The Select Committee’s session promised to be compelling viewing, and in that respect at least, it didn’t disappoint. Over at The Conservative Woman, David Keighley, with the benefit of his prodigious inside knowledge, has already summarised the hearing and its outcome, but the demeanour of the three principal protagonists is directly relevant to my central point, namely, the Johnson government’s continued passive tolerance. Anyone wishing to sit through, as I did, the whole 3 hours 40 minutes performance can do so via the Parliament Live stream.
Only 20 minutes into the hearing, the Chairman’s forensic grilling of Lord Hall was already generating from the latter a studied evasiveness on the issue of Bashir’s re-hiring, His Lordship in effect blaming his subordinates. Asked by the Chairman how ‘this known liar‘ [Bashir] was being paid, Hall denied any knowledge of, or involvement in, Bashir’s pay arrangements, on the grounds that he personally was fully occupied in trying to run the whole of the BBC. He went on to deny also any knowledge of how Bashir came to be allowed to, in effect, moonlight at ITV while being paid by the BBC.
So, “Nothing to do with me, Guv“, in effect. Either His Lordship had sadly mislaid his “THE BUCK STOPS HERE” sign which presumably once adorned his desk, or this was taking hands-off management to a whole new level. Apparently, on his watch, the BBC needed official guidelines to explain to its reporters that obtaining a story or an interview based on forged or fake documents wasn’t necessarily best practice.
An exchange with Select Committee member Clive Efford (Lab, Feltham) was especially revealing.
Efford: “You had this particular guy (Bashir) being re-employed, and yet no-one thought to knock on your door and tell you as D-G that he was being re-employed?“
Hall: “No, they didn’t.“
Yet it was this same, apparently serially incurious, Lord Hall, who in July 2020, trumpeting its “largest-ever increase in investment in the World Service”, had cited as justification the BBC’s “potential to combat fake news”. The combination of hypocrisy and tin-eared lack of any self-awareness or contrition was breathtaking.
Having heard from ex-DG Lord Birt that he expected his (then) colleagues might have had a perfectly satisfactory explanation as to why they thought Bashir was lying (but didn’t tell him), Committee Chairman Julian Knight (Con, Solihull) subsequently became angry with him, practically accusing him of outright lying about the BBC’s treatment (both firing and blacklisting) of the Bashir whistleblower Matt Wiessler.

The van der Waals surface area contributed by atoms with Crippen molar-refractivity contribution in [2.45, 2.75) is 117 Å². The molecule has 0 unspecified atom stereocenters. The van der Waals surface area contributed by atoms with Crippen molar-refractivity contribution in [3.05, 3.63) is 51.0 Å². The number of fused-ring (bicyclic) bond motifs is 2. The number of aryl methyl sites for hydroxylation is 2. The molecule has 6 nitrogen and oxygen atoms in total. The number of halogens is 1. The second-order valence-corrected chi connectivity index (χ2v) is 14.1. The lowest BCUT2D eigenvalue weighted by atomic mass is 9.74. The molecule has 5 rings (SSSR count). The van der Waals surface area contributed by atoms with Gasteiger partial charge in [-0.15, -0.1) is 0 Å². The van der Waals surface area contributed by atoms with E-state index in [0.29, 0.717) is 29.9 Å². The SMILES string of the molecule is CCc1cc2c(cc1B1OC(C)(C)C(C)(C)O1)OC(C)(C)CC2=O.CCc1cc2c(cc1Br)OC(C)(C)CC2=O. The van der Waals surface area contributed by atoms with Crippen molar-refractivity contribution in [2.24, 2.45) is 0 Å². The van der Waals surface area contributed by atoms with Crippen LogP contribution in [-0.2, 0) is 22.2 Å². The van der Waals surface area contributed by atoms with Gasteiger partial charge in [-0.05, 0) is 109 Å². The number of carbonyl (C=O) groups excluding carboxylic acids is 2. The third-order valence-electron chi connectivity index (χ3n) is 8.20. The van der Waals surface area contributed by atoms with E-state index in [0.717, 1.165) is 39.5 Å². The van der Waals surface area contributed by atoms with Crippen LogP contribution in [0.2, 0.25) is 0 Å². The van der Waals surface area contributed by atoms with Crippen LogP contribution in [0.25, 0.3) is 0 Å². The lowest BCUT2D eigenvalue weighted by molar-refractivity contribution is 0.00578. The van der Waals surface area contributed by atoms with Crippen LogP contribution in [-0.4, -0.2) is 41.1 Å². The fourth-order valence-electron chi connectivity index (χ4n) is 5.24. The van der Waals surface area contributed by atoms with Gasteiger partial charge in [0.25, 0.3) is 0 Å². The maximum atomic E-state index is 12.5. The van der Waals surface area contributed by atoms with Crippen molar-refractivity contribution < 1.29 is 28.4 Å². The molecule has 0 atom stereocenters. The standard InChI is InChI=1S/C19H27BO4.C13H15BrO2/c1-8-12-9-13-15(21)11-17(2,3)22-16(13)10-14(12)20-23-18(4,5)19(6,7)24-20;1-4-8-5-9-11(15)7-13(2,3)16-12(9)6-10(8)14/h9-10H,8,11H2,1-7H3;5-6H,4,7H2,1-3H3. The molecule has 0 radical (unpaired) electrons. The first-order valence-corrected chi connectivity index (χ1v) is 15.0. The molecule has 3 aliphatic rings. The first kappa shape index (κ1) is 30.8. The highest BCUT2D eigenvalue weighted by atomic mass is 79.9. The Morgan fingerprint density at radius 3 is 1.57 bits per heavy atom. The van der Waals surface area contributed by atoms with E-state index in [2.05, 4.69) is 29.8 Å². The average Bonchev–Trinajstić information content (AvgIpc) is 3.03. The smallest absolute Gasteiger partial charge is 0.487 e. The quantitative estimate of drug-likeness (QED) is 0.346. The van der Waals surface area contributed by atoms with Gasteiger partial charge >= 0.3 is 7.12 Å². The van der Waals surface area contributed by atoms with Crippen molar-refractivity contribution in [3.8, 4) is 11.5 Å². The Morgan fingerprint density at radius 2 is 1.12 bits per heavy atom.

As David Keighley also recounts, the former D-Gs’ drive to inculpate others and exculpate themselves for the failings of the Corporation’s top management was relentless. It prompted Chairman Knight finally to observe, acidly: “Well, I’ve heard victim-blaming before, but this is quite something!“
The combined evidence of former D-Gs Lords Hall and Birt and current D-G Tim Davie can in effect be summarised thus:
“We re-hired the guy whom we either knew or suspected was a liar with previous form in faking documents, who’d been sacked for wrongdoing in the US media, and who we knew was moonlighting for ITV while working for us. But neither of us is in any way to blame“
As a Dee-Gees’ reunion concert, it left a lot to be desired. But even after such a devastating public shaming, did the BBC appear to feel any guilt or embarrassment? Judging by its subsequent actions, not one iota.
Because, only one week after The Three DeeGees’ humiliation at the hands of the DCMS Select Committee, the Corporation announced plans to deploy ‘licence-fee’ enforcers to harass and intimidate over-75s who have yet to make arrangements to resume payment of it after the expiration of their Covid-related ‘licence-fee’ amnesty – notwithstanding that the amnesty doesn’t actually expire until 31st July – and to prosecute any who fail to pay.
To add insult to injury, it’s barely a year since the BBC, despite its agreement to take over from HM Treasury the funding of free ‘licences’ for older pensioners, as a quid pro quo for the Government’s deferral of an investigation into its funding model as part of its last Charter Review, decided to resile from that agreement and start charging older pensioners after all.
Yet, even faced with all this, the Government response remained relatively muted. Culture and Media Secretary Oliver Dowden contented himself with a few bleating bromides about how the BBC’ needs far-reaching change’ – but evidently, making it change its funding model to one involving willing customers voluntarily parting with their cash to consume specifically its own product is rather too ‘far-reaching.’
If an allegedly ‘Conservative’ government, despite being elected on a landslide only 18 months ago and with a parliamentary majority of 80, cannot bring itself to abolish an illiberal regressive tax, payable via coercion even by people who don’t want to consume the product which it funds, then what is the point of it?
If that same ‘Conservative’ government – with incontrovertible proof that the broadcaster uniquely privileged and protected by that tax not only failed to investigate adequately possibly the most shameful case of fraudulent journalism in half a century but compounded its self-indulgent negligence by re-hiring the perpetrator, to the evident incuriosity and insouciance of the individuals charged with running it – refuses to challenge it, then what is the point of a ‘Conservative’ government, or even a ‘Conservative’ Party, at all?
Just what does the BBC have to do before Johnson stirs himself?